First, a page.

Colorado House Republicans

House GOP Newsletter

Monday, February 06, 2017

♦Colorado Businesses need a tax break    ♦House GOP Weekly Update
♦Recent Press   ♦Upcoming Legislation   ♦In the News
♦Member Tweets   ♦Capitol Pictures

Colorado Businesses need a tax break

By Representative Tim Leonard (R-Evergreen)

As a business owner, I am well aware of the hard work and determination necessary to build a successful business here in Colorado. While there are many unique challenges to every business, most business owners will admit that some of their greatest difficulties come from inefficient and overbearing government. And for me, if the word frustration has a physical manifestation, it would take the form of the steady stream of government forms, licenses, and taxation.
Hoping to reduce some of this, I introduced House Bill 1063, which would have reduced taxes for all Colorado’s businesses. Specifically, my bill would have created a $50,000 business personal property (“BPP”) tax exemption so the smallest of Colorado’s businesses would not have to file a list of their business inventory with their counties.  Additionally, they would have saved a few hundred dollars in tax payments.  (Under current law, there is a $7,300 threshold for business personal property taxes.)   
Let’s consider the bill’s impact for a large county like Jefferson: of the 4,700 business owners who pay these BPP taxes, 2,700 would be exempted – 57%!  But the County would still receive 97.6% of the revenue from BPP tax.  That is why the former tax assessor testified to the State, Veterans, and Military Affairs Committee that the County could reduce 1 ½ employees if this bill passed because it costs the County more money to review, track and collect this tax from these small businesses than it receives in revenue.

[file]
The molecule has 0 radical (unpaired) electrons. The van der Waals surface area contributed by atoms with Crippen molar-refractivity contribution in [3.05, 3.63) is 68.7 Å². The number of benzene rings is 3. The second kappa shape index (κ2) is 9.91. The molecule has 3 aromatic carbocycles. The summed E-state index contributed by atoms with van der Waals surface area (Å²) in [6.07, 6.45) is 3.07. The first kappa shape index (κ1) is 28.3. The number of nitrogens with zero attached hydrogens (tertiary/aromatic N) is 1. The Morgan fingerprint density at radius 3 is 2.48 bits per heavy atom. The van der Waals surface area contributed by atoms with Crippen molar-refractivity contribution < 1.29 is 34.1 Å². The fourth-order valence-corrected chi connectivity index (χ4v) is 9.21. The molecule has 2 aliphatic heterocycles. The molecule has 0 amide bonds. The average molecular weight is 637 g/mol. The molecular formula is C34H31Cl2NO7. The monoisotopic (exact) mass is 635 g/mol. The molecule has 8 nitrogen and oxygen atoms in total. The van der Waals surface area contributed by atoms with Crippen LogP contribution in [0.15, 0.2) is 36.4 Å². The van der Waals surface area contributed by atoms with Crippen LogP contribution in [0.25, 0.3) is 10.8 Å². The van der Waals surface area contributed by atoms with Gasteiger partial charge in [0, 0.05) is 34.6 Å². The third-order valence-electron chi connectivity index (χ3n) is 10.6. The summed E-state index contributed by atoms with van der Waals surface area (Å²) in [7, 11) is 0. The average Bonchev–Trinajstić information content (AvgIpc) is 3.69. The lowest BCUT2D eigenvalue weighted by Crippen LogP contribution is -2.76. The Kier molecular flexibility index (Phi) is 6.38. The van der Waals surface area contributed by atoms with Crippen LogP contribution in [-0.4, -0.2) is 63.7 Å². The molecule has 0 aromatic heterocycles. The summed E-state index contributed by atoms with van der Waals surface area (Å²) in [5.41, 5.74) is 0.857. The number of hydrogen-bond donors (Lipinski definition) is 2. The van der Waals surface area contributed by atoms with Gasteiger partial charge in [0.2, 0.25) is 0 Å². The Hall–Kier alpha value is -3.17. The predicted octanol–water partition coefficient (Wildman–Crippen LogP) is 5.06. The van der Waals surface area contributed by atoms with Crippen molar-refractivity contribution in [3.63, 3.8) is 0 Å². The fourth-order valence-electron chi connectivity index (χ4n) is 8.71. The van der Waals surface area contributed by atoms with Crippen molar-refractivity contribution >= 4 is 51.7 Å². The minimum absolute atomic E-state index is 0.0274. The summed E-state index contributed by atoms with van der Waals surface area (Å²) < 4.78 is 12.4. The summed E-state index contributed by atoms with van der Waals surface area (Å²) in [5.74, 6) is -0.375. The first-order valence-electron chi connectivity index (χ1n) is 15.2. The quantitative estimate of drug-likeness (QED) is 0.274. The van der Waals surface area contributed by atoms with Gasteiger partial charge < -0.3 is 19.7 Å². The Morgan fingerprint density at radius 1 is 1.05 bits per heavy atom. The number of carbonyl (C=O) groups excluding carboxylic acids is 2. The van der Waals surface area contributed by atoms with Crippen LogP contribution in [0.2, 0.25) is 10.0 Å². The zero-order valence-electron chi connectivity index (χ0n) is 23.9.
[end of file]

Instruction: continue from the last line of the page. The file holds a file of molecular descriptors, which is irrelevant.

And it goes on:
Unfortunately for business owners in Colorado, Democrats killed House Bill 1063 on a party-line vote last week.  Just like in the previous week, Democrats in the same committee killed a repeal of the “pizza box tax” by Representative Kevin Van Winkle to remove the tax on nonessential food and beverage items. Both bills would have helped most Colorado businesses and their customers.  But for small businesses, even modest tax relief has a positive impact on the bottom-line, and helps create more jobs and increase employee wages. 

While it’s frustrating that my Democratic colleagues don’t see eye-to-eye with House Republicans on these issues, my Republican colleagues in the Senate are pushing through several other tax and regulation-reducing bills. Senate Bill 01 for instance, would help relax the punitive enforcement of new regulations on small businesses, and Senate Bill 09, that I am co-sponsoring, will reduce BPP tax by raising the exemption to $10,000. 
Republicans are fighting for Colorado’s businesses and will continue to reach out to our Democrat colleagues to get some bipartisan support to reduce taxes and regulations on the private sector.   

Thank you for taking the time to read our newsletter and you can keep up with all of our caucus updates by following us on Twitter ;and Instagram, liking us on Facebook, subscribing to our YouTube channel  or visiting

Tim Leonard
House GOP Weekly Update

Upcoming Legislation

A bill to remove limitation placed on concealed handgun permit holders that prohibits carrying on school grounds.
State, Veterans, and Military Affairs (Room 271, 1:30 p.m.)

A bill to extend the use of deadly force against an intruder to businesses and employees.
State, Veterans, and Military Affairs (Room 271, 1:30 p.m.)   

A bill repealing the prohibition of magazine size limits and the stamping requirement on magazine manufacturing.
State, Veterans, and Military Affairs (Room 271, 1:30 p.m.)